Archaeology Update for the Week of January 23
Hello there, everyone. It’s that time again! Another week of excavation is behind us and I hope you all are enjoying the updates. Did anyone see the Blood Moon over the weekend? It was cold out there, but we did!
This week, the crews continued to work mostly within Block A after we had the water main break next to Block C. Despite some heavy winds over the weekend that left the beautiful (and incredibly helpful) Block A tent a crumpled heap, the crew has been able to get a lot done!
Block A is actually about 50 feet to the left of the edge of this photo…
View of the different layers of burned rock features we are encountering within Block A.
Excavating through and adjacent to Feature 62, in the bottom (so far) of Block A.
Time lapse video of the archaeology crew working in Block A.
Animal Bone is Coming Out of the Lower Depths in Block A – Bring on the Faunal Analyst!
Last week, we mentioned the likely deer mandible that was recovered in the lower depths of the unit. The more test units we excavate at this same depth, the more animal bone we seem to be recovering. Animal bones give us a great deal of both cultural and environmental information, so that’s exciting, because they can not only shed light on food preferences and cooking practices (assuming these animal bones are indeed from prey; some species may well be scavengers or pets or something else), but they can tell us about habitation and hunting ranges, climatic conditions (animals tend to migrate with preferred climate), and – in some cases – even seasonality.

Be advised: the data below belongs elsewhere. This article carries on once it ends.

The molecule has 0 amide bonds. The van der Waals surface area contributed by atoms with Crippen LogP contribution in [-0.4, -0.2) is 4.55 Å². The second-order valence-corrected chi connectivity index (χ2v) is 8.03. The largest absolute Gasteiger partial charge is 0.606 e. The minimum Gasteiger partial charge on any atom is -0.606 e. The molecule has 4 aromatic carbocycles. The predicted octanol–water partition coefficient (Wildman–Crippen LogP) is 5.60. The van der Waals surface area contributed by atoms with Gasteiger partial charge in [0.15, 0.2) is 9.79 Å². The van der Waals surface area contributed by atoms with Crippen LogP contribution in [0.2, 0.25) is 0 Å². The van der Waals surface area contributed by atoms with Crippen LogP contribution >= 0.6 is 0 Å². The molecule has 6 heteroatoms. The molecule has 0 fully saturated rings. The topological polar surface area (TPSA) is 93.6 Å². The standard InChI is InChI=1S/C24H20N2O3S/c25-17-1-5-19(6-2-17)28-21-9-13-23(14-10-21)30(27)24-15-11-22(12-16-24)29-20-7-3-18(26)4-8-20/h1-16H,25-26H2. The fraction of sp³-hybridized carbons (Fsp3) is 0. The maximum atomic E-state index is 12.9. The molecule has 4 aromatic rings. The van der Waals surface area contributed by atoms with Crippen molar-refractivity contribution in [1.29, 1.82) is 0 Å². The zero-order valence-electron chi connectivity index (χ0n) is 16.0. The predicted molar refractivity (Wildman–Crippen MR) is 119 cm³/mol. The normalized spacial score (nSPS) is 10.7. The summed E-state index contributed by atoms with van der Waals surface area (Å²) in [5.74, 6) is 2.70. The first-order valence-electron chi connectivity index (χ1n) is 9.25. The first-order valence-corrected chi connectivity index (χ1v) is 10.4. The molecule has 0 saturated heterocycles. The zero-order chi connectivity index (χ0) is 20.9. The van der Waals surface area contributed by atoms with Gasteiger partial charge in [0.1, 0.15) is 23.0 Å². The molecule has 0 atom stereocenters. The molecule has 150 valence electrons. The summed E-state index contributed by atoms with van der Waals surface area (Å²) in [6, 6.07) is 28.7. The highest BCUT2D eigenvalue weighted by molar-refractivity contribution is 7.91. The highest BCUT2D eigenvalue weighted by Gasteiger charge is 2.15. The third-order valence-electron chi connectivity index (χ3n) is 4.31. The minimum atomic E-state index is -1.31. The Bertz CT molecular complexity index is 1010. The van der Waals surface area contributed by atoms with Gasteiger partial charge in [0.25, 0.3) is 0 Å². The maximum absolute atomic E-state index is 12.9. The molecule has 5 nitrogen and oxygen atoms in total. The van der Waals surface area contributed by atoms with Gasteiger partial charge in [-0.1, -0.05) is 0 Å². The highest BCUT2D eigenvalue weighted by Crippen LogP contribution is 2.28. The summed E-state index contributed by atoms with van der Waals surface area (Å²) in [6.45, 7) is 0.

View of the likely deer mandible fragment recovered from Block A.
As an example of the latter, if the archaeologists were to recover a large number of white-tailed deer bones from fawns (I know, it’s a little sad, but bear with me), we know those are typically born in the Spring and Summer months. These bones could then be projected to have come from a hunt in the Summer. If they were present amongst the assemblage, fawns’ mandibles will exhibit tooth development and eruption patterning that can refine that time window even more. We could then look at other artifacts from the same horizon to begin to piece together what these people might have been doing during this particular period of a given year.